Mountain View fifth-graders get up close and personal with the Poudre River | TheUnion.com
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Mountain View fifth-graders get up close and personal with the Poudre River

PHOTO BY LISA BARTON/For Windsor Now! Mountain View Elementary SChool parent volunteer Ernest Howard, left, helps hold the kick net while Lilly Morrison, Everette Howard and Katie Schutt kick the rocks to stir up macro-invertebrates.

Before the fifth-graders at Mountain View Elementary School took off for the summer, they were able to test the health of the Poudre River through a project-base learning unit.

“Project base learning is different than other group projects because it’s more student driven and looking at real life situations,” said Le Do, fifth-grade teacher at Mountain View. “The fifth-graders were presented with a problem. How do you evaluate the health of the Poudre River and its effect on Windsor? They worked with the high schoolers and Poudre Learning Center to solve this problem.”

Fifth-grade teachers Lisa Barton, Colleen Carey, Lucinda Orr and Do began planning for the Poudre River unit a year before the students started working on it.



“Our materials and time to plan this project was made possible by a Teacher Mini Grant from the Littler Foundation in Greeley,” Barton said. “The grant was for $2,500.”

Barton said the project was special because of the project-based learning aspect of it.




“The project was important because it was the first major project our fifth-grade team has taken on under the project-based learning delivery model,” Barton said. “We took what had traditionally been an end of the year walk/picnic and broadened it to include social studies, science, reading, writing and technology standards.”

Barton said it was exciting as teachers and as students to have the opportunity to not only see all of these standards-based connections, but to truly experience them by actually getting in the river during a field trip.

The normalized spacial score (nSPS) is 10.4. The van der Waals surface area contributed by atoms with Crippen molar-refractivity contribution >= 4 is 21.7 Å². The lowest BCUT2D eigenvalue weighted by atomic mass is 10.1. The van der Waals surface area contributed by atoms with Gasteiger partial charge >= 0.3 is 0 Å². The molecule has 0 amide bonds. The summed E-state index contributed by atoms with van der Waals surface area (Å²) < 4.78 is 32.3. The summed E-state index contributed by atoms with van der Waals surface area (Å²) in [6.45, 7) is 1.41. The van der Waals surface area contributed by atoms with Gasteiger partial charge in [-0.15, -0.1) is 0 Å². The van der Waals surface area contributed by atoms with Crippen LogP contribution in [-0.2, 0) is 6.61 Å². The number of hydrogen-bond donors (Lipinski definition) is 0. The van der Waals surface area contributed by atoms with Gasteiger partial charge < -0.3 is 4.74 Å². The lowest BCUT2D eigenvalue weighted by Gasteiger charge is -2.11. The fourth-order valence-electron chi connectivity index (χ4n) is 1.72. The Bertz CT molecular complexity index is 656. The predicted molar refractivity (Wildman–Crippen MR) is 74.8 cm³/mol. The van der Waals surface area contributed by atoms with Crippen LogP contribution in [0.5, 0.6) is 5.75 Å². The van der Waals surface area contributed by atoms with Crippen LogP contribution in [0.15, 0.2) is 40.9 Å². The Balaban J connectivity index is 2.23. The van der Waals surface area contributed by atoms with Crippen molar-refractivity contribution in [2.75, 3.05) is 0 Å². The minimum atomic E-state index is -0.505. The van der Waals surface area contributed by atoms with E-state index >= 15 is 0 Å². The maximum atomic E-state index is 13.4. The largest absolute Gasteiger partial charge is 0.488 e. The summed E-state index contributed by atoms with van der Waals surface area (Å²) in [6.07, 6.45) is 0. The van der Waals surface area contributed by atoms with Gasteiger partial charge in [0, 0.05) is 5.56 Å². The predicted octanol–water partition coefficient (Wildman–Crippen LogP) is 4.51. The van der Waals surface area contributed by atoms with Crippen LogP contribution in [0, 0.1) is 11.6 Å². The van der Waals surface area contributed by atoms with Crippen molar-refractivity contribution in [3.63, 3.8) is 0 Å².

“We were amazed how many of the fifth-graders had very little experience getting their feet wet like this and were thrilled to see the deeper connections and understanding it gave them,” Barton said. “When we got back to school and put their learning into a presentation/project format, their learning and excitement for what they’d seen on the field trip was evident in the wide variety of ways they expressed it … and in the depth of their understanding. One parent who came to our Learner’s Showcase commented, ‘I can’t believe how much they learned and how well they’re able to articulate it. I was totally drawn in to several of the projects/presentations.’ “

Students worked on videos, tri-boards, presentations and other things to present to parents during the Learner’s Showcase on May 17 before school was out.

Hannah White, 11, said the project was worthwhile.

“It was really important,” she said. “I twas really fun. I’m glad we did the project.”

Ansley Kary, 11, said there was a lot of preparation beforehand.

“We had to prepare and learn to do the testing,” Ansley said. “We learned a lot more about the soil. It will help me later.”

Barton said as important as the “product” fifth-graders created were the connections made with several other entities in the area.

“We partnered with (teacher) Steve Cline’s GIS class at Windsor High School to learn how to use the GPS units and understand how maps and geographic location tie in with the Poudre River and the Windsor community,” Barton said. “We invited guest speakers/experts in the field to come talk to the kids about water, soils, atmosphere and plant/animal life from Larimer County Open Lands, the Department of Wildlife as well as CSU. Subsequently, several of these groups loaned us gear to use at the river (waders, life vests, etc.).”

Barton said scientists from the Poudre Learning Center in Greeley consulted with the teachers and then trained the students the protocols for all of the testing both at school ahead of time, as well as on-site the day of the field trip on April 12.

“Life vests were loaned to us by the Windsor Parks and Recreation Department and allowed for a day of water safety training both at school and then at the river,” Barton said. “Beyond all of these connections, it was our hope that the students would come away with an excitement and passion for this amazing resource we have right in our own community and inspire them to care for it and enjoy it long beyond our project.”

The comments from the students showed that they took the project seriously and that it was worth their effort.

“We heard multiple comments like, ‘I never knew about this place…’ and ‘I can’t wait to take my mom back here this summer,’ ” Barton said.


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